In gym class and on the playground, when it was time to choose teams for Red Rover or kickball or tug-of-war, I was usually the last kid picked for the team. Oh, the kids liked me, but they didn't want me on their teams. I was scrawny, slow and unathletic.
In summers, my mom signed me up for softball leagues, and I held a batting average of ZERO. The coaches hated putting me in. Actually, everyone hated putting me in. I hated putting me in. I was on the Sheriff's Bulldogs, and our team was GOOD. The coach, who was a sheriff deputy, hence the name, would instruct me never to swing at the ball when I was at bat. I was a head shorter than some of the girls, and a little runt of a player, so my batting range was small. I was easy to walk.
Yet, I'd hear the "Hey, batter, batter, batter. SWING!" chants and I'd fall for it every time, followed by the umpire's call "STRIKE!" The coach's face would turn red, "I TOLD you not to SWING!"
When you are told at a young age that you are not an athlete, you believe it. You believe it for a long time. Like 30+ years.
So, on the eve of my first triathlon, I'm thinking about the scrawny girl wearing the orange hippy-like jersey and the goofy braids that she thought made her look like Marcia Brady (tell me you can see the resemblence). I'm still not the fastest girl on my team, but in three months, I've gone from being unable to complete one lap at the pool without stopping twice to completing 10 laps in nine minutes. I run a 10-minute mile, and I can nearly catch my friend, Adriana, when we bicycle (that girl is FAST).

Monday, February 22, 2010

I had five grandmas

I changed my Facebook image to one that a relative tagged me in.
I'd never seen the photo. I'm about nine years old, and I'm pictured with four cousins and my sister. Everyone in the picture is smiling except me and I'm about a foot apart from the group. It's Christmas time because the Kaviris cousins are wearing matching red-and-white dresses, and they are surrounding their Great-Grandma Ruby at Grandma Ruth's house.
I can't imagine why I wasn't smiling because I loved going to Ruth's house, especially for her annual Christmas party. Her tiny house might have been 1,000 square feet, and we squeezed in babies, kids, cousins, aunts, uncles, neighbors, grandparents ... it was the best holiday party. I always tried to duck from a woman named Harriet - and I have no idea how she was "related" to us - who would marvel loudly over her drink and cigarette at how much we grew from year to year, pinching our legs.
Ruth was my grandfather's second wife. Having a grandfather who married three times makes for an interesting family dynamic. He had my dad and his two brothers with his first wife and a daughter with his second wife. In addition, wife No. 2 had two children, as did wife No. 3 (I think she had only two; maybe it was three). Actually, my grandpa married four times, but the fourth wife was later in life, shortly before he died.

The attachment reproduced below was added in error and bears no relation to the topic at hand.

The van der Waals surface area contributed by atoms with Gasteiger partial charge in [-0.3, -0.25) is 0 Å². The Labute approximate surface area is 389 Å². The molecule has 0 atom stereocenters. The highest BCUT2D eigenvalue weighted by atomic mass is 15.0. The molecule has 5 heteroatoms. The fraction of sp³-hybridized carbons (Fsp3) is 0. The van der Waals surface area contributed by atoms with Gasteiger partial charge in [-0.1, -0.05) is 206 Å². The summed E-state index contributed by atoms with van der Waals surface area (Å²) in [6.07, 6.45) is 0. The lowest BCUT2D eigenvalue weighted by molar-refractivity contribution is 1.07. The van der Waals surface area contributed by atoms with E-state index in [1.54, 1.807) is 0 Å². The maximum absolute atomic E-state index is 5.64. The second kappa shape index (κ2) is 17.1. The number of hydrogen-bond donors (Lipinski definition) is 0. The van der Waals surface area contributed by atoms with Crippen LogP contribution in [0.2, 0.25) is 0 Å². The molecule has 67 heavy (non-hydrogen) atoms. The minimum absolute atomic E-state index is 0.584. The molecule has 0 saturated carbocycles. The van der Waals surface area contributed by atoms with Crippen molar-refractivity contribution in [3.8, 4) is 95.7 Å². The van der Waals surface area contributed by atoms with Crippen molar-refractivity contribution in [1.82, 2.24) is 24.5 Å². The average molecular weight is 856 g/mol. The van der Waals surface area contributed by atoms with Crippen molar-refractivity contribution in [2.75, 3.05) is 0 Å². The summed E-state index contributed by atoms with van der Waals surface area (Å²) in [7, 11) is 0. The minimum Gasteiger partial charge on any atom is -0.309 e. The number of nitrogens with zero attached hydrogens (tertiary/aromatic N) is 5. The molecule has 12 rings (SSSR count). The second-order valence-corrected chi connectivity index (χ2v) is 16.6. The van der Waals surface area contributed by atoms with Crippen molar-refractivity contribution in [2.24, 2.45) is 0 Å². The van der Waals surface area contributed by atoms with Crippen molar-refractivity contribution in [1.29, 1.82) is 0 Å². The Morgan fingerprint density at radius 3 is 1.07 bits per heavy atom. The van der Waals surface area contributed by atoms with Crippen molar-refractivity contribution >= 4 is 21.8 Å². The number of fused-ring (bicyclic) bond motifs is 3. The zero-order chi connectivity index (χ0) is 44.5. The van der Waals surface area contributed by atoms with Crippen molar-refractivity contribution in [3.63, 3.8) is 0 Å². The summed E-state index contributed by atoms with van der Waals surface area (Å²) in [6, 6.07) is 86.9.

The "relative" who tagged me in the photo is my dad's dad's second wife's sister's daughter. Got that? So, really, we're not related. We're step-somethings.
The cousins in the photo would be my dad's dad's second wife's daughter's kids. So that makes them step-cousins.
I loved that I had so many aunts and uncles and cousins and "steps" that I never understood how or if we were really related. For years, I thought the Binnses, who lived next door to my step-grandmother, were actually related to us because they were always at family get-togethers. Add to that my dad's three marriages (his second wife died) and my uncles' five marriages between the two of them, and that made for a lot of extended family. Lots of steps.
Having had so many marriages and divorces had other effects, too. My grandfather and I had a conversation a year or so before he died where he lamented that one of us, his grandchildren, was living with someone without being married. He pointed out that he could have done that, too, but he did the honorable thing and got married. Four times.
Actually, I said, what I picked up was that marriage was disposable. If you didn't like it, you got out of it and tried it again. It wasn't a forever thing.
Hence, two marriages - one that lasted 11 months and the other that lasted nearly 10 years.
He wasn't offended. In fact, he said something like, "I hadn't thought of that."
I never wanted my family to fit some mold and be "perfect" like the Beavers on TV. I was proud of the fact that even when someone divorced, we got to keep the kids. They still came to holiday parties and summer cookouts.
If I wasn't smiling in that photo, it was probably because, as the oldest cousin of my generation, I was annoyed because some grown-up stopped us from spying on the boy cousins or tearing up Ruth's basement, so we could pose for picture after picture.
Thirty years later, I'm glad they did!